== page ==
The strength of this idea is that it is a clear improvement over the ad hoc efforts of presidential administrations. Independent experts – from across the political spectrum – would be far better able to fairly judge whether a regulation is necessary than an agency official implementing said regulation. A weakness is that the repealed rules may not yield much in the way of burden reductions. Often, a regulated entity has already spent resources to comply with these existing regulations, and the costs of compliance tend to be greatest on the front end rather than years after the regulation has been in place.
Removing Regulations Paused During the COVID-19 Pandemic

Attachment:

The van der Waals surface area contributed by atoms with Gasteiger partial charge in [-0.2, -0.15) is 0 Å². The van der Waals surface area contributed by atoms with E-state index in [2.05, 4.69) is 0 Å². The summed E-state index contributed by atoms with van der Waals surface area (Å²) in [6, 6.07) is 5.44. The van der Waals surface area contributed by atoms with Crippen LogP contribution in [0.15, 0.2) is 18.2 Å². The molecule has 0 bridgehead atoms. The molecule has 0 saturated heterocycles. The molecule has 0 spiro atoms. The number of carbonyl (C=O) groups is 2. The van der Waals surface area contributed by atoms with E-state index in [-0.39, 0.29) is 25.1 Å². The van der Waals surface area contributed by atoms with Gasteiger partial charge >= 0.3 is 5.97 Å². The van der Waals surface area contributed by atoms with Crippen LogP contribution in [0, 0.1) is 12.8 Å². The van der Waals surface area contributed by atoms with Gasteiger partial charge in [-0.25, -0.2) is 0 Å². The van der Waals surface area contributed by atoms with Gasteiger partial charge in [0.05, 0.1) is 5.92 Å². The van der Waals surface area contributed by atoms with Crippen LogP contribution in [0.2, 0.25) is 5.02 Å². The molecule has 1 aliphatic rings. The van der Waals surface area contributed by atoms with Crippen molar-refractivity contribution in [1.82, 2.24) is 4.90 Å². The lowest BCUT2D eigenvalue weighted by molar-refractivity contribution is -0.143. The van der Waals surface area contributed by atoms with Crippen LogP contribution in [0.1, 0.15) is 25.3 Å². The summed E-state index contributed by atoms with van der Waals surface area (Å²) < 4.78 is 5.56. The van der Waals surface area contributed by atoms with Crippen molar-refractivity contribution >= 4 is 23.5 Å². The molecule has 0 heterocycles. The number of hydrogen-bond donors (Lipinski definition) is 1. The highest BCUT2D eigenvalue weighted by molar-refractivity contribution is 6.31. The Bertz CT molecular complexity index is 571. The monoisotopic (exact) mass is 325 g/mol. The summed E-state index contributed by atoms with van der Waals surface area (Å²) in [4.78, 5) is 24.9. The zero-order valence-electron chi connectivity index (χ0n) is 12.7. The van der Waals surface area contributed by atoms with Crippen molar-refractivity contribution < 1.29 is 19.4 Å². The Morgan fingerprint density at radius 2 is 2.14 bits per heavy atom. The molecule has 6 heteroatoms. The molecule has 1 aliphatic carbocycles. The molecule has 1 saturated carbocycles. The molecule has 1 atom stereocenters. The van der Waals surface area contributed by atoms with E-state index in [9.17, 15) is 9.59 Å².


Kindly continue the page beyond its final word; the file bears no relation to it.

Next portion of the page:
Another idea is to focus solely on those rules suspended or modified by agencies during the COVID-19 pandemic. Although different in structure to the SCRUB Act, the Coronavirus Regulatory Repeal Act (CRRA), first introduced in 2020, considered such an approach. Rather than create one commission for the government, it would create several commissions, one for each committee of jurisdiction in the House and Senate. These commissions would consist of committee members and the head of each agency under its jurisdiction.
Instead of developing a list of rules to repeal or modify permanently, the commissions would develop a list of rules to keep. Those rules not on the list would be permanently repealed or modified (commensurate with the action taken during the COVID-19 emergency). Those rules on the list would have to be approved by the House and Senate and signed by the president to remain in place. If not, the rules would be repealed.